Addis Ababa (HAN) January 3, 2015 – Public diplomacy and Infrastructure investment news. A much-delayed $1.8 billion dam project under construction along Ethiopia’s Omo river could begin generating power by June and be fully operational by early 2016, an official told reporters. Gilgel Gibe 3 will nearly double the country’s energy output, helping to resolve chronic power outages and sustain a booming economy.
Dam and irrigation projects could spark “bloody and persistent” conflict, suggests Peter Bosshard of International Rivers
Work started in 2008 and was due to be completed around three years later, but the project has faced funding shortages over concerns about its environmental impact. “88 percent of the work for the Gibe 3 hydro-power project has already been completed,” Azeb Asnake, chief executive officer of the Ethiopian Electric Power Corporation, told Reuters.
Two of ten units would be ready by June, Azeb said, while one additional unit would come on line each month after that. Upon completion the project will generate 1,870 MW of power.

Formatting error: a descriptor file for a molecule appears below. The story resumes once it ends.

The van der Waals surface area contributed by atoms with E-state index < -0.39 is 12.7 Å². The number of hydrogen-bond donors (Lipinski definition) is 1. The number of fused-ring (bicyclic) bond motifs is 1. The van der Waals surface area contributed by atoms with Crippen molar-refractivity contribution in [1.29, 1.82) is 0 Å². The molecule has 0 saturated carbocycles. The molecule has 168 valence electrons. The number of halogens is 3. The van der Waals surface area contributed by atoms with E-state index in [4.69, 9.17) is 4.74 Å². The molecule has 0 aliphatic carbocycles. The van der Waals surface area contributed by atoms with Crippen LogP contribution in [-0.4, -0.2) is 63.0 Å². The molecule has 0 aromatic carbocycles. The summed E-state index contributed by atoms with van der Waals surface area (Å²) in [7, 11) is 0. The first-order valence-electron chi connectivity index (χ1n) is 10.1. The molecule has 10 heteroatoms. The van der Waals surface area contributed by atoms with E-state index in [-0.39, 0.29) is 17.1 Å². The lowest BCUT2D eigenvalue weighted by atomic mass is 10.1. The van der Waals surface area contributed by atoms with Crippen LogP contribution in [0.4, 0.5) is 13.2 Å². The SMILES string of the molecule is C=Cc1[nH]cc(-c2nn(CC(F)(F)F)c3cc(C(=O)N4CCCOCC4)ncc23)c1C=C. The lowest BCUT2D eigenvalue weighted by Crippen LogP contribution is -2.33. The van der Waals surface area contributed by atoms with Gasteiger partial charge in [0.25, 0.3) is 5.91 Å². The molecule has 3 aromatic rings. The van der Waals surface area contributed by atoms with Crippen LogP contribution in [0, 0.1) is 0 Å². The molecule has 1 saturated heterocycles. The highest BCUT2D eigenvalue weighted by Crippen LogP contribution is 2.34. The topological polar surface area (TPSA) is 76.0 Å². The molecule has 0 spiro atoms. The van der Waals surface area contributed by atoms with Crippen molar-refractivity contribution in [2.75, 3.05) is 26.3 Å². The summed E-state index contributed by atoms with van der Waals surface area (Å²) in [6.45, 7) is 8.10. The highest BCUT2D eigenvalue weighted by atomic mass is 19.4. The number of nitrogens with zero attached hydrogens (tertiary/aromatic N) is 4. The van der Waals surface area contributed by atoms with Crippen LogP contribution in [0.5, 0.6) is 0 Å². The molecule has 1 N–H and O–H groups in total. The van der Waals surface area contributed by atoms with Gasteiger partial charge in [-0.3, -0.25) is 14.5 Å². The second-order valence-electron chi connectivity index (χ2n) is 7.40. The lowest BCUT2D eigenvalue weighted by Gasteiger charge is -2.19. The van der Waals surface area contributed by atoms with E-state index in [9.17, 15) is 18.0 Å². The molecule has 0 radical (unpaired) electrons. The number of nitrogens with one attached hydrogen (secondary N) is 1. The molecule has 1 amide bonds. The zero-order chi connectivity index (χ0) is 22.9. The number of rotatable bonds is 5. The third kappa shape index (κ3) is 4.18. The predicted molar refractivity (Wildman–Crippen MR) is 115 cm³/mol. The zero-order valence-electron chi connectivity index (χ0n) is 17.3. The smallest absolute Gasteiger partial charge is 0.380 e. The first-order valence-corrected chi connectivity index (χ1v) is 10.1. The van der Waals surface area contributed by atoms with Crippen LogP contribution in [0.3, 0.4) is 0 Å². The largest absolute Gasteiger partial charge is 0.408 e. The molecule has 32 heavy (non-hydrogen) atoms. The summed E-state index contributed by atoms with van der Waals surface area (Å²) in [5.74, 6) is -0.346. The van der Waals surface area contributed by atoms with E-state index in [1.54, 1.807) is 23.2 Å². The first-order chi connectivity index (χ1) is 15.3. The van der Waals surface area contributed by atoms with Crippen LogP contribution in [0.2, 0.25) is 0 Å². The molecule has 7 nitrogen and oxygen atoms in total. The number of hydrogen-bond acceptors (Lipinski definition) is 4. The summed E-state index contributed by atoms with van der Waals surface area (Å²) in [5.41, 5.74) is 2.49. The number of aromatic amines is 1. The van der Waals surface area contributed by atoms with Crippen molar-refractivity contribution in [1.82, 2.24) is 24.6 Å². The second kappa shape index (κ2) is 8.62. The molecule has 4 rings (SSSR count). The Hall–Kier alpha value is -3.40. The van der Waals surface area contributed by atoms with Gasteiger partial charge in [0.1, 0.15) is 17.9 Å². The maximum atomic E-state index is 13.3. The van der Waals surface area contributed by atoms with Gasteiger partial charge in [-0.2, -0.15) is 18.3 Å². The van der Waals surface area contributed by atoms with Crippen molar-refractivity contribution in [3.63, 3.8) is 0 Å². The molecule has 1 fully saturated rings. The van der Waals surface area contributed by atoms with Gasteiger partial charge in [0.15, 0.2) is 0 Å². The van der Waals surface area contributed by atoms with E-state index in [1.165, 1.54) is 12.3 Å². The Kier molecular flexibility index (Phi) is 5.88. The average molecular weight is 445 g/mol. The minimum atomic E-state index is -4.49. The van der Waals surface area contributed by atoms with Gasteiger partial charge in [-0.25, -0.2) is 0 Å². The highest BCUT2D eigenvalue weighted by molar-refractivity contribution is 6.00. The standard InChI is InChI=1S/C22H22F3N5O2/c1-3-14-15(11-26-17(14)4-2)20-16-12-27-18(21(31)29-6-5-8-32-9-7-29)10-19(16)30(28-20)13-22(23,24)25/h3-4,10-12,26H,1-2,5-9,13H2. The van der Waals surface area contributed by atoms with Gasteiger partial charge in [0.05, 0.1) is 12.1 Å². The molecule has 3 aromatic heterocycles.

Ethiopia plans to spend a total of $12 billion to tap the rivers that cascade down its craggy highlands over the next two decades in a bid to beat energy shortages and become Africa’s biggest power exporter. The country’s economy is expanding by 9 percent a year, and the dam is part of an infrastructure plan aimed at sustaining that growth to reach expected electricity.
Photo: Omo River, Karo Warriors in Ethiopia
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